We had an afternoon snack of the rice/tuna/tomato mix that was part of today's packed lunch, and a litre of boiling water made tea for five from our last but one teabag.
Steve joined us for dinner at 7pm - lots of soup, then pork with flageolet beans and potatoes, cooked in meat stock. The usual cheese course preceded chocolate sponge and cream. Our damp clothes/waterproofs were spread around the dorm and dining room in the hope they'd be dry to wear tomorrow. The three campers had put their tents on the alluvial fan the other side of the lake. Meanwhile the twelve of us were in the same dorm, where double bunks were available for Martin and me, and Susan and Roy, and a single for Ken. Rucksacks and boots were in a small room at the back. The glass-paned doors didn't shut properly, but did provide ventilation. There were two dogs, Killer and Sausage, and a cat that should be called Killer.
Day 12 - 11 km, 2000 metres ascent
Thursday 13 September 2012 - GR54 Day 13 - Refuge de la Muzelle (2130m) to Bourg d'Oisans (720m)
 Looking back, from near Col du Vallon
We woke to snow outside that had fallen during the night! Breakfast around 7am, but we didn't leave until 8:20am as gear had to be collected, and the dogs had some attention. There was a pass to cross, which the guardian advised would be ok with good boots and 'les batons' (walking poles). The path retraced yesterday's a little way before branching right to cross a rocky area, where care was needed. Grass slopes were then gained and the path zigzagged up the hillside, where only Steve's footprints sullied the fresh snow. After just over an hour we reached the col - Col du Vallon - 2531m - together with Steve and Jean-François. The view behind us was superb, with the mountains snow covered and the sunlight picking out the ridges beautifully. Lac de la Muzelle and the refuge were still in shade. All of us were wearing full waterproofs as it was minus 1 to minus 2C, despite the sun, and a chill wind blew.

Next, a long descent to Lac Lauvital (1540m), first through snow, then winding down through small rock bands. Four chamois were seen on a scree slope, and Edelweiss was flowering next to the path. Below, the lake was deep blue, contrasting well with the green hillside, white waterfalls, and snowy tops. After a short ascent, it was only another 20 minutes to the lake. Although it was only 11:30, we sat by the lake to eat yesterday's packed lunch - rather chewy bread, cheese and salami.

Resuming our route soon after 12, we paused to photograph a very bold mamot (they are fed by visitors here), before climbing a rocky path, gaining more views of the lake. A well-constructed path descended steadily, and all of us gradually removed layer after layer of clothing. Now into shrubs, then trees, a river flowed noisily beside the path. Our plan of stopping at the buvette in La Danchère (989m) failed, as it was closed, but we looked at the small church with its mosaic glass windows, and ate remaining supplies on a bench. 'Legs' came off for Martin and me, so shorts and t-shirts were worn for the last section (the temperature rose to about 17C). Here, we played ball with a dog - he would lie down on the sloping road, with the ball on his front legs. Then, he'd nudge the ball off his legs, to roll down the hill, to where I'd kick it back to him. He was very quick, and each time caught the ball in his mouth! This was repeated several times!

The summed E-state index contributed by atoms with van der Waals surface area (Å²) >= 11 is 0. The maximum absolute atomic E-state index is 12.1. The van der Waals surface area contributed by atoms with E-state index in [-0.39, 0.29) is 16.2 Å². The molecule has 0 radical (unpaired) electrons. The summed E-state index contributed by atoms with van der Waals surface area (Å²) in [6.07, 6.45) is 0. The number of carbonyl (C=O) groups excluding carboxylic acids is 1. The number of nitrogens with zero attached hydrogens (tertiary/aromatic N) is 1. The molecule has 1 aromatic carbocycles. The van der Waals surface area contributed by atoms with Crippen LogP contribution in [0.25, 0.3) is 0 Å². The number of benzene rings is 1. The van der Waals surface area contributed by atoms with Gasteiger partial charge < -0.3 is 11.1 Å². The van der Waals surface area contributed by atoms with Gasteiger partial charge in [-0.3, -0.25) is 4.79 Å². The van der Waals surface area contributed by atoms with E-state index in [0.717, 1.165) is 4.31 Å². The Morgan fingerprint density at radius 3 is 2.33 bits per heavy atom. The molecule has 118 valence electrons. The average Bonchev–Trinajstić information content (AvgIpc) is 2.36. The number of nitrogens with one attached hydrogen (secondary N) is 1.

Back on the path, we passed huge mushrooms, with a diameter of about 7 inches, then descended on the left bank of a river, coming out at the hamlet of Les Gauchoirs. Now it was track through woodland in dappled shade, avoiding the large puddles, for some way. But it was flat easy walking, with a few flowers for interest, not far from the Romanche river. The streets coming into Bourg d'Oisans were plain but adorned with huge, colourful hanging baskets.

So, at 4pm, our GR54 circle was closed and we joined Steve outside a street corner café for beer/tea. Back at Hotel des Alpes, we had a soak in a hot bath, then had a wander, browsing flower books, and checking bus times for tomorrow. The five of us, plus Steve and JF, had beers in the hotel, before a meal at La Muzelle, which was excellent. Ken treated us to real bottles of wine, a nice change from our usual litre pichets! Back to the hotel ~ 9:30pm.
Day 13 - 20 km, 1350 metres ascent
Friday 14 September 2012 - Going Home 

Our tenth wedding anniversary! 

Up at 6:50, packed, breakfast at 7:30, and all five of us caught the 8:07 bus to Grenoble. A smooth journey, arriving 9:45, in time for the 10am bus to Lyon airport. Had coffee, then all checked in, somewhat tediously for us. Goodbyes were exchanged and the BMI flight took off at about 2pm. Great views of a snowy Alps chain soon after leaving Lyon, bound for Manchester

A super trip with four seasons in a fortnight. 

Thirteen Days - 207 km, 16650 metres ascent
That's it for now. I think I'll leave the cost analysis (about £850 per person including flights from Manchester) and a complete list of  70 different flowers that we identified, to the handwritten (volume 74) version of our diaries.